D.C. delegate calls for Oversight hearing after Red Line derailment

Del. Eleanor Holmes Norton (D-D.C.) is calling for a congressional hearing to address Metro’s backlog of maintenance issues in light of Friday morning’s train derailment in downtown D.C. that left several people with minor injuries and clogged traffic for hours. 

Norton asked the Oversight and Government Reform committee, on which she sits, to look closely at the safety risks posed to Metro riders by the continued delay in transit maintenance as well as the scope of how train repair work would affect the travel time of commuters.

ADVERTISEMENT
Friday’s accident comes in the face of a multi-billion dollar backlog in necessary improvements for the Washington Metropolitan Area Transit Authority (WMATA). The several-year-old backlog received heavy scrutiny in the weeks after a June crash on the Red Line that left nine people dead, but the attention of lawmakers has waned in recent months.

“Metro has a shortfall of billions in capital funding needed to maintain the system and appears to lack the resources to pay for immediate upgrades,” said Norton.

“[Friday’s] derailment is only the latest indicator that years of delayed and insufficient maintenance and replacement of obsolete equipment are at the root of Metro’s accidents, delays and increasing operating difficulties apparently even beyond the problems facing similar systems.”

“With day-to-day federal operations and Metro joined at the hip, Congress and the public need to know much more about how Metro will fix a system now in late middle age and in what priority.”

Friday’s derailment at the overcrowded Farragut North station occurred during commuters’ first day back to work after a week of being snowbound and paralyzed by immobile public transit.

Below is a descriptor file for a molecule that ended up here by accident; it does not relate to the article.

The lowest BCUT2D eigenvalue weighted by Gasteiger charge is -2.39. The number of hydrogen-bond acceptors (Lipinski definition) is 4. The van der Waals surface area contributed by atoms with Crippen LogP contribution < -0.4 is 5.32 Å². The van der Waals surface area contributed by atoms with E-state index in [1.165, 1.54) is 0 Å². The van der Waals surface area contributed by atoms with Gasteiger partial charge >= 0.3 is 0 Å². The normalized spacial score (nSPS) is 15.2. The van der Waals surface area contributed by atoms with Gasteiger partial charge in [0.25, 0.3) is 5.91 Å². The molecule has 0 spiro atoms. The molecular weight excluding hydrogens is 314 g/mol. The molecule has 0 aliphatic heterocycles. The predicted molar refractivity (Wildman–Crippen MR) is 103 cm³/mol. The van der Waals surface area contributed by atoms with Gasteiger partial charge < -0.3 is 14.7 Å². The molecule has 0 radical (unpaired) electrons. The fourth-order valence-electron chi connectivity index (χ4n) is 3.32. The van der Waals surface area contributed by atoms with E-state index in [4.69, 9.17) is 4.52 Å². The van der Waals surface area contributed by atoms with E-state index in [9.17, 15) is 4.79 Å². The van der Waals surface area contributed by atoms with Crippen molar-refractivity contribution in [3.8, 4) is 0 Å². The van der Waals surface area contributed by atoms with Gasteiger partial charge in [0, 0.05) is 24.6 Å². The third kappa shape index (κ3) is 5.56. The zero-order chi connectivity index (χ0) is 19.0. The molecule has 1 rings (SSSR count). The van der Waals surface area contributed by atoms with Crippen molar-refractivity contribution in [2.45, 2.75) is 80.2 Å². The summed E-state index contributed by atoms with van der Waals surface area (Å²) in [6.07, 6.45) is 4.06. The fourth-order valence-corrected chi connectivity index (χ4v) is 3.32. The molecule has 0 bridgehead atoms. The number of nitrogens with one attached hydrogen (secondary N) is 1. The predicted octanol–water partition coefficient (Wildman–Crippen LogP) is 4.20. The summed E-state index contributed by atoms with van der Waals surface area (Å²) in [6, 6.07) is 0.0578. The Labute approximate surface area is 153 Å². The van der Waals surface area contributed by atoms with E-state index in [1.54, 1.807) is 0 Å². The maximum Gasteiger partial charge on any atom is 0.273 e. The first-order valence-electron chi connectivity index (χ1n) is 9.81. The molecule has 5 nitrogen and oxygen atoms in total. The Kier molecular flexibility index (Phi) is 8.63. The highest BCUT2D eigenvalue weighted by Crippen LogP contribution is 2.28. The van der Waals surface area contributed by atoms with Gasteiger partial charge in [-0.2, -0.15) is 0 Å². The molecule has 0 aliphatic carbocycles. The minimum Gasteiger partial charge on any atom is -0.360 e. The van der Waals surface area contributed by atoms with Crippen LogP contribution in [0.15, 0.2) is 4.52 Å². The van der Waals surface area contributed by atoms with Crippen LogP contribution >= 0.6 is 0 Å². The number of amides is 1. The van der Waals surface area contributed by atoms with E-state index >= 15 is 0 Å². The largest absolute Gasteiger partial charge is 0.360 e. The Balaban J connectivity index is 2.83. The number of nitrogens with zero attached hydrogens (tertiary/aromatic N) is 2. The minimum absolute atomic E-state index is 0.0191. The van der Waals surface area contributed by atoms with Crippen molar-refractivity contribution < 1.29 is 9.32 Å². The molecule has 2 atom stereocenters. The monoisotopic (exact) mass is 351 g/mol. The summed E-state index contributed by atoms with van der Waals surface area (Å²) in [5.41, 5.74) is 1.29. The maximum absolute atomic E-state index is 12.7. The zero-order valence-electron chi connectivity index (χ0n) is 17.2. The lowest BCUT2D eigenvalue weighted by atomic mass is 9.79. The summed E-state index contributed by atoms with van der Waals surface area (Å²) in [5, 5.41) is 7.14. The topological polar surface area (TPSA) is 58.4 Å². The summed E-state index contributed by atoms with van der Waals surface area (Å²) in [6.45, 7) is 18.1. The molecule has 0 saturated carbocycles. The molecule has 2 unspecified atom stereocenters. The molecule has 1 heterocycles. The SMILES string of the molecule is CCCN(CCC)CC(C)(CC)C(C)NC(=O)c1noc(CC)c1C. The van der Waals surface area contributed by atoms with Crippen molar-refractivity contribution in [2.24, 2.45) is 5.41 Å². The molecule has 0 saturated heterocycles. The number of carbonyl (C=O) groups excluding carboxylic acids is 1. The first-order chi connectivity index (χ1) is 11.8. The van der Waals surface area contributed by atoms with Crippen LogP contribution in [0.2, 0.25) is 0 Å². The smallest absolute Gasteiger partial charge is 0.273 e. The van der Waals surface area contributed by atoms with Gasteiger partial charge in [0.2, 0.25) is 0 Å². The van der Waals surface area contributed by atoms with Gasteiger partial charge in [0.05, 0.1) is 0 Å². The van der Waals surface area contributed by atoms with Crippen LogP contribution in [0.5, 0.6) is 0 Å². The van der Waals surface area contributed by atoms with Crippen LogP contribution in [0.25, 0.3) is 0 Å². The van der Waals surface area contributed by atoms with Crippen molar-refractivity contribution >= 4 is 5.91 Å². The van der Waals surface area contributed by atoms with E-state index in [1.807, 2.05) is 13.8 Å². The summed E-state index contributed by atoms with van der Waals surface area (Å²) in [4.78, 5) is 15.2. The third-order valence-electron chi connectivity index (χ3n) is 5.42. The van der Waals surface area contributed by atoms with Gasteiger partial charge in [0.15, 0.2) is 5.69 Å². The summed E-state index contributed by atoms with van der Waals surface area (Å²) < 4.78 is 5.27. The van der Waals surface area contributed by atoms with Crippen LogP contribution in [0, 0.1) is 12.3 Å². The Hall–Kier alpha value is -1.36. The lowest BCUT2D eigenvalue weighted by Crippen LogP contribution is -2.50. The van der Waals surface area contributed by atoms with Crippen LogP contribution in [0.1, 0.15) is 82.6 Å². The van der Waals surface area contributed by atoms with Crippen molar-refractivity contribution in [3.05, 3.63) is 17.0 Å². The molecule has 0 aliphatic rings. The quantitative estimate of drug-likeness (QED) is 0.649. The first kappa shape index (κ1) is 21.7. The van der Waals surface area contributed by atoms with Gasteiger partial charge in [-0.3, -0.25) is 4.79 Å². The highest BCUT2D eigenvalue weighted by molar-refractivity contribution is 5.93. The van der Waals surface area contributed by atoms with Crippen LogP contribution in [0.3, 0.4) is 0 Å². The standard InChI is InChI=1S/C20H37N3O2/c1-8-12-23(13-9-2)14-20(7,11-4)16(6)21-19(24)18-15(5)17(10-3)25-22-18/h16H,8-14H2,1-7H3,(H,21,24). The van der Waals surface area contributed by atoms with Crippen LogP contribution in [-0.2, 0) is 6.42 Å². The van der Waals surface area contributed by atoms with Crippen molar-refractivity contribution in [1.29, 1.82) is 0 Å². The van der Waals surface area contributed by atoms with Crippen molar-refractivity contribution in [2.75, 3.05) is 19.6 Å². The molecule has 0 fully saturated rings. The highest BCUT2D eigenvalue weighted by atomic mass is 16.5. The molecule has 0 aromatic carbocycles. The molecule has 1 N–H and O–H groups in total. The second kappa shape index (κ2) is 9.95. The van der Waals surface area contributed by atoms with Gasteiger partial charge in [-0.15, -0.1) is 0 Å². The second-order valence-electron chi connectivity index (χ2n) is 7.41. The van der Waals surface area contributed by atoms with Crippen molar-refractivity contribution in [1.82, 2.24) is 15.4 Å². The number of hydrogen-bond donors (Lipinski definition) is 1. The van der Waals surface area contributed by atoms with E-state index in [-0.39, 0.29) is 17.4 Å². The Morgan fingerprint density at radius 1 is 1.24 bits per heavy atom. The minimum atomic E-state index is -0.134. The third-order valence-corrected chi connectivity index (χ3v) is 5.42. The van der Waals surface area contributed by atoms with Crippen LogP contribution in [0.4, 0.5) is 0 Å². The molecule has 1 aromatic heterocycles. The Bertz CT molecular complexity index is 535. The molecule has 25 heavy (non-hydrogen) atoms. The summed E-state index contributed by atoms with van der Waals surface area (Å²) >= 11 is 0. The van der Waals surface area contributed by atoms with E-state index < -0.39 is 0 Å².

The accident was triggered when the front wheels of the six-car train derailed from its track and crossed into an opposite track being used for oncoming trains. The derailment set off the train’s safety system and brought the more than 300 passengers to a halt.

The National Transportation Safety Board (NTSB) announced Friday afternoon that it had launched an independent investigation into the latest Red Line derailment.

In September of 2008, the WMATA said that more than $11 billion was necessary to maintain and fund upgrades to its aging rail lines, train cars, and overall infrastructure.

Last year a coalition of senators from the region – Sens. Jim Webb (D-Va.), Mark Warner (D-Va.), Benjamin L. Cardin (D-Md.), and Barbara Mikulski (D-Md.) – successfully pushed for $34.3 million to purchase 52 new Metro cars.

Norton said that the 30-year-old train cars involved in the June crash were “only the tip of the iceberg of Metro’s obsolete equipment.”

In the wake of last year’s catastrophe, the WMATA began requiring all Metro trains to operate manually, rather than automatically. It also launched an inspection of its 3,000 track circuits, which provide trains with location data.